Current tunable ocarinas are based on the idea of inserting a tuning rod into the chamber. By sliding in or out, it occupies part of the chamber volume, changing the pitch.
This design has existed for a long time, with historic examples in the ocarina museum in Budrio. However, it also isn't very effective. In this article I'm going to explain the value of tunable ocarinas for players, and explore some ways of improving them.
To begin, I feel it is worth explaining why a tunable ocarina is even needed, given that an ocarina's pitch can already change a great deal with blowing pressure. Understanding this also demonstrates how to measure the effectiveness of an ocarina tuning mechanism, which isn't so intuitive.
As I have previously demonstrated, an ocarina's pitch responds nonlinearly to changes in blowing pressure over its sounding range. Consequently, when playing in a colder environment, the player needs to increase their blowing pressure more on the high notes than the low. In a warmer environment, the effect is reversed.
When the needed compensation is small, this isn't a huge issue, but at larger ones it has a number of negative effects:
An effective tunable ocarina would solve all of these problems, allowing the pressure required to sound the high notes to be brought back into an optimal range.
It should also be apparent that it is important to measure the effectiveness of a tuning slide using an ocarina's high notes. The influence of a tuning slide on the low notes can be almost imperceptible as they are already very sensitive to pressure changes.
The reason why the existing design used by tunable ocarinas isn't very effective is the diameter of the plunger. Tuning plungers usually occupy a negligible volume in proportion to the total volume of the chamber.
Thus, an obvious way of improving the effectiveness of tunable ocarinas is to just increase the diameter and length of the tuning plunger. To some extent this will work, but:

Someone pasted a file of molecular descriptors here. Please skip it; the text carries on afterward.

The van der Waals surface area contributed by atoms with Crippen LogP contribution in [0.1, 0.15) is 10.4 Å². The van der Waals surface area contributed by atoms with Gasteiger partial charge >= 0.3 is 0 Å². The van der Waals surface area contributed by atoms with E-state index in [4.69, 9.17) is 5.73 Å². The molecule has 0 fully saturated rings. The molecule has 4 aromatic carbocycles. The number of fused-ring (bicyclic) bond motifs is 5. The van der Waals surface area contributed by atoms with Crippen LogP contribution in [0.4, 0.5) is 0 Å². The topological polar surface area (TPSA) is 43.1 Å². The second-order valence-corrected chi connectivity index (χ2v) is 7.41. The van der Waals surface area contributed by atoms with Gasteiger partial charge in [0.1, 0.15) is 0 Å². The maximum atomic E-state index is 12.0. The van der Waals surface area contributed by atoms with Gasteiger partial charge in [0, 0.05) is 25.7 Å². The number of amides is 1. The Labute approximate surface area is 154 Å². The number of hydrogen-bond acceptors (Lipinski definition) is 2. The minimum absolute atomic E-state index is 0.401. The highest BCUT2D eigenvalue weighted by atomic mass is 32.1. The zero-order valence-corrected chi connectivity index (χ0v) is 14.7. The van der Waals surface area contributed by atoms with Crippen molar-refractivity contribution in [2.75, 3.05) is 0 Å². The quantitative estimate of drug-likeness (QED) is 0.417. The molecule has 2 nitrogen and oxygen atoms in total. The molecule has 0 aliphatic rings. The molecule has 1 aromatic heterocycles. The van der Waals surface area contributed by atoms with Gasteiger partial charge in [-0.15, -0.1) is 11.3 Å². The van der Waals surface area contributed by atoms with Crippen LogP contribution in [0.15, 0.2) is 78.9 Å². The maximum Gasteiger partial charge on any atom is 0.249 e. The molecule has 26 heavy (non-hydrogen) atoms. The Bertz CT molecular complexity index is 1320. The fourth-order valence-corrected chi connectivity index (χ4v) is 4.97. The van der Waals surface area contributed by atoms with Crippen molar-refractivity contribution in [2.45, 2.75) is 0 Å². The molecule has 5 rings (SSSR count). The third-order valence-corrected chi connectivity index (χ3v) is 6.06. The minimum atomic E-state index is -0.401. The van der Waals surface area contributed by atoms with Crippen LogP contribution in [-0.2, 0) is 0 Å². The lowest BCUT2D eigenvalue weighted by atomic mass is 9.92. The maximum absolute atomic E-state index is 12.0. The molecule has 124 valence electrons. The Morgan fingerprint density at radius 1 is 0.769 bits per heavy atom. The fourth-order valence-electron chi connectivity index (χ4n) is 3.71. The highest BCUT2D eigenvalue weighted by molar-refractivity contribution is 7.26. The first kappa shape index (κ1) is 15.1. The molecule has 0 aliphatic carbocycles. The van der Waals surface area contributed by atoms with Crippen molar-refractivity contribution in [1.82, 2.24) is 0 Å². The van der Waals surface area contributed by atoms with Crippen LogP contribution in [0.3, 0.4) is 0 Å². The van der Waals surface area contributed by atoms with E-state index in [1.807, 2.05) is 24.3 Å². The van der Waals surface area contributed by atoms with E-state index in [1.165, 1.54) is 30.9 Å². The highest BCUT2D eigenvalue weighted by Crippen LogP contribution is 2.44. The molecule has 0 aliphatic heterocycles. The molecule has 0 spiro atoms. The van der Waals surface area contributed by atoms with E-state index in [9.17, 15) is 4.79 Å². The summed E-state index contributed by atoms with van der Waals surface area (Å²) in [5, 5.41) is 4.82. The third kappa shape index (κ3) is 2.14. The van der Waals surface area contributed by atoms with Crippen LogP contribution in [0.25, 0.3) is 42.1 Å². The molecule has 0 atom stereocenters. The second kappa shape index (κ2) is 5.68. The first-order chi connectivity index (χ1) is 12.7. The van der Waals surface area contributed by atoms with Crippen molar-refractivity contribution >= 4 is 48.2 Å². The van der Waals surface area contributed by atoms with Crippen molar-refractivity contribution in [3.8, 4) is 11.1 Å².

The problems noted in the previous section arise from the conflict between the normal function of the chamber and the tuning plunger. An obvious way of solving the problem is to separate these concerns by introducing a secondary tuning volume separate to the main chamber:
In order to maximise its effectiveness the 'tuning volume' should be of large diameter. The volume should be a parallel tube, sealed at one end by the tuning plug, like the piston in an engine.
This plug may be moved in/out to change the volume of the sub-volume, adding/removing volume from the master chamber. As it is separate volume and not close to any finger holes the tuning plunger can never shade them.
I have tried this idea on my alto D and in principle it works. This first attempt allows the pitch of the highest note to be shifted by approximately 30 cents, with obvious improvements available:
Before finishing, I'd like to note some points about this design. Positioning the tuning volume where I did, besides the mouthpiece, may seem weird. Intuitively, one may think that the tuning plunger would hit the players face, but it does not as the human face is not a flat plain.
This location was chosen due to a number of considerations:
Finally, this idea can be extended to multichambered ocarinas, which I explore in the article A design for a tunable multichamber ocarina